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Living in a doubled-up, or shared, household is a common experience. Nearly one-half of children in the United States double up at some point during childhood, yet we know little about the cumulative effects of these households on children. This study estimates the effects on young adult health and educational attainment of childhood years spent in three doubled-up household types: (1) those formed with children's grandparent(s), (2) those formed with children's adult sibling(s), and (3) those formed with other extended family or non-kin adults. Using marginal structural models and inverse probability of treatment weighting-methods that account for the fact that household composition is both a cause and consequence of other family characteristics-I find that doubling up shapes children's life chances, but the effects vary depending on children's relationships with household members. Childhood years spent living with nongrandparent extended family or non-kin adults are associated with worse young adult outcomes, but coresidence with grandparents is not significantly associated with young adult outcomes after selection into these households is accounted for, and coresidence with adult siblings may be beneficial in some domains. By studying the effects of coresidence with adults beyond the nuclear family, this research contributes to a fuller understanding of the implications of family complexity for children.
This article was published in the following journal.
Although most children experience at least one adversity, it is the experience of multiple adversities that produces a context of disadvantage that increases the risk of various negative outcomes in a...
College students with suicidal ideation (SI) are at high risk of suicide. Adverse childhood experiences (ACEs) are important risk factors for suicidal behavior. Most research in this area has been res...
We piloted a patient-reported screener in a clinic for survivors of childhood cancers to facilitate detection of late effects, psychosocial needs, and distress. The mean number of patient-reported sur...
Hearing loss is a prevalent late effect among cancer survivors. Despite the significant social costs, there is a noted delay in seeking care and to the authors' knowledge there are limited data regard...
The aim was to explore the ways young adult survivors of childhood cancer with risk of being infertile understand their ability to have children.
This clinical trial studies a mobile health fitness program for adolescent and young adult childhood cancer survivors. Adolescent and young adult childhood cancer survivors are at risk to ...
The purpose of this research study is to understand if a mobile app is useful to assist young adult female survivors of childhood cancer in the self-management of survivorship-related need...
RATIONALE: Gathering information about how often metabolic syndrome occurs in young survivors of childhood leukemia who have undergone stem cell transplant may help doctors learn more abou...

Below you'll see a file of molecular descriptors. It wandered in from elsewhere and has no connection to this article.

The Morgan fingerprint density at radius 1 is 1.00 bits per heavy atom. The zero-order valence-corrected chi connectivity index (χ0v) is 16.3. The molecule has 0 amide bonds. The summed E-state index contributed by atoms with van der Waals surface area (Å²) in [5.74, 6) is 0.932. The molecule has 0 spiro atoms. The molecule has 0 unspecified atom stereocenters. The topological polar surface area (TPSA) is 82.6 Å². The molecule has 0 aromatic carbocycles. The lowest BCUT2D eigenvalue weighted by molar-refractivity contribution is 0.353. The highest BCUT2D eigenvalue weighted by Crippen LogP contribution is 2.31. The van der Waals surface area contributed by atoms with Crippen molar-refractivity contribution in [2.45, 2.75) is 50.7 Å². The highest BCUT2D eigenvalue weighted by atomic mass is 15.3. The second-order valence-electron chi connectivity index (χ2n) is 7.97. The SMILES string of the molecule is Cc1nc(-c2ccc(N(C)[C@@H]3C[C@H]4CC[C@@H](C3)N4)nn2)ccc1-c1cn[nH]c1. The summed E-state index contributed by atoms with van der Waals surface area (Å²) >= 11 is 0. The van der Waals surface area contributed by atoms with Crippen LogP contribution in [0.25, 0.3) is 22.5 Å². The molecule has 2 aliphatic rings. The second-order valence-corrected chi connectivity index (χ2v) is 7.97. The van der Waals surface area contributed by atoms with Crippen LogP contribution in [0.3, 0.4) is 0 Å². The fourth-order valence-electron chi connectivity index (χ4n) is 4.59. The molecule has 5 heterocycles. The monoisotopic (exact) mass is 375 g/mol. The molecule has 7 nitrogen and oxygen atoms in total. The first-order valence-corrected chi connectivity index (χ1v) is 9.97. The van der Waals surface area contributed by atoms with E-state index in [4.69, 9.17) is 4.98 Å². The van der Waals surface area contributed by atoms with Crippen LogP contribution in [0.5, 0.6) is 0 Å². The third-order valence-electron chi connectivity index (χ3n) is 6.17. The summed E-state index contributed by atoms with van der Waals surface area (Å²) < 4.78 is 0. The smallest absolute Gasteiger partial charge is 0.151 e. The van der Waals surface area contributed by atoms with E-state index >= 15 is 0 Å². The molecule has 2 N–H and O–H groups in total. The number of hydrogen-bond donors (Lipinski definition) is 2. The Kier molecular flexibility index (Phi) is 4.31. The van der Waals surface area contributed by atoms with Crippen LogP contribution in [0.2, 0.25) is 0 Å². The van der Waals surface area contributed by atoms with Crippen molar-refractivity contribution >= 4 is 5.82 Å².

The Aftercare of Childhood Cancer Survivors in Switzerland (ACCS) study is a multicenter cohort study designed to investigate transition of follow-up care from pediatric oncology to adult ...
Study to find the optimal dose of Growth Hormone Replacement in young adult patients suffering from childhood onset growth hormone deficiency (GHD).
Animal behavior associated with the nest; includes construction, effects of size and material; behavior of the adult during the nesting period and the effect of the nest on the behavior of the young.
A person between 19 and 24 years of age.
Rare congenital metabolism disorders of the urea cycle. The disorders are due to mutations that result in complete (neonatal onset) or partial (childhood or adult onset) inactivity of an enzyme, involved in the urea cycle. Neonatal onset results in clinical features that include irritability, vomiting, lethargy, seizures, NEONATAL HYPOTONIA; RESPIRATORY ALKALOSIS; HYPERAMMONEMIA; coma, and death. Survivors of the neonatal onset and childhood/adult onset disorders share common risks for ENCEPHALOPATHIES, METABOLIC, INBORN; and RESPIRATORY ALKALOSIS due to HYPERAMMONEMIA.
An autosomal recessively inherited glycogen storage disease caused by GLUCAN 1,4-ALPHA-GLUCOSIDASE deficiency. Large amounts of GLYCOGEN accumulate in the LYSOSOMES of skeletal muscle (MUSCLE, SKELETAL); HEART; LIVER; SPINAL CORD; and BRAIN. Three forms have been described: infantile, childhood, and adult. The infantile form is fatal in infancy and presents with hypotonia and a hypertrophic cardiomyopathy (CARDIOMYOPATHY, HYPERTROPHIC). The childhood form usually presents in the second year of life with proximal weakness and respiratory symptoms. The adult form consists of a slowly progressive proximal myopathy. (From Muscle Nerve 1995;3:S61-9; Menkes, Textbook of Child Neurology, 5th ed, pp73-4)
Rheumatoid arthritis of children occurring in three major subtypes defined by the symptoms present during the first six months following onset: systemic-onset (Still's Disease, Juvenile-Onset), polyarticular-onset, and pauciarticular-onset. Adult-onset cases of Still's disease (STILL'S DISEASE, ADULT-ONSET) are also known. Only one subtype of juvenile rheumatoid arthritis (polyarticular-onset, rheumatoid factor-positive) clinically resembles adult rheumatoid arthritis and is considered its childhood equivalent.
Pediatrics is the general medicine of childhood. Because of the developmental processes (psychological and physical) of childhood, the involvement of parents, and the social management of conditions at home and at school, pediatrics is a specialty. With ...